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The School Lunch

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Homemade soft pretzels from Mrs. Weizer's kitchen - so good you can almost taste them through the picture.

Mrs. Elizabeth Weizer, NPHS English Teacher / Accolade Adviser

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I didn’t get the full experience of the school lunch until high school. In elementary school, I brought a lunch to school in a brown paper bag. I rarely bought my lunch, which was fine with me. I was turned off by the big bucket at the front of the cafeteria into which everyone poured leftover beverages. We called it “Tutti Frutti” and dared people to go over and smell it. Ah, to be eight again.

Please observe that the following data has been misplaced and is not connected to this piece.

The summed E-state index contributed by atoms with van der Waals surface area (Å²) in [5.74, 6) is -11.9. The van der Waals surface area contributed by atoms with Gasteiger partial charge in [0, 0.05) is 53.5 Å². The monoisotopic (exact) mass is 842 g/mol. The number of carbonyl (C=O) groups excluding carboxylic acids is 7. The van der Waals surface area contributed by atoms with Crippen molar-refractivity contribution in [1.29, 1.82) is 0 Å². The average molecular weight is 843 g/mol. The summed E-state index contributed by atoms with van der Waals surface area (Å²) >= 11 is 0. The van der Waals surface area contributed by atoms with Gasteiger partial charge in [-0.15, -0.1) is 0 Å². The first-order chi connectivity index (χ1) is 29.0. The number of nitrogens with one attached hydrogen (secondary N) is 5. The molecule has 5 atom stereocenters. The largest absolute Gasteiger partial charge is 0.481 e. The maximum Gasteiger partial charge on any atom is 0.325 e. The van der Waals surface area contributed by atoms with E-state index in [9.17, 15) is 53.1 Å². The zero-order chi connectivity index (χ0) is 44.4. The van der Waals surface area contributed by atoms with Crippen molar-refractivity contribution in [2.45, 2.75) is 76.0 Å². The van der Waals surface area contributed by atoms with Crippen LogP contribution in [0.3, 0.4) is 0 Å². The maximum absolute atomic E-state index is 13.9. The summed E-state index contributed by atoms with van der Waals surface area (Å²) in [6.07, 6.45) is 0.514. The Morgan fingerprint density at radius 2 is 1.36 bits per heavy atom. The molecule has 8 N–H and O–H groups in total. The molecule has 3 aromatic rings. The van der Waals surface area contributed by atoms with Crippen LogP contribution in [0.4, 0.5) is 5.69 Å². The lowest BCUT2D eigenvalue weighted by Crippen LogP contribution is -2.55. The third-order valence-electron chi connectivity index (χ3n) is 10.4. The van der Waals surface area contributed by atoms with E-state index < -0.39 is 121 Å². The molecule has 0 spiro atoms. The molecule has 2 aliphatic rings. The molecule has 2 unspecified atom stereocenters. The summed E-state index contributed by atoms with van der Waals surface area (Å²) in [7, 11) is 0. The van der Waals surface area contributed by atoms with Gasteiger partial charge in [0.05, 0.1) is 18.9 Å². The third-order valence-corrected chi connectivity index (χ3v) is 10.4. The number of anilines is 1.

I never set foot in the lunch line at Pennbrook. I wasn’t even sure how it worked. Every day I would faithfully unwrap my cheese and mustard sandwich with a side of pretzels and an apple. I enjoyed the predictability in the otherwise unpredictable world of middle school.

High school, however, was a different story. I had a job, which meant disposable income, and parents who would rather not make my lunch anymore. I was also relegated to doing my own laundry, but I digress.

As my high school years dragged on flew by, I got tired of making a lunch and instead brought money with me to school. By senior year, I was buying my lunch almost every day, and what a smorgasbord it was!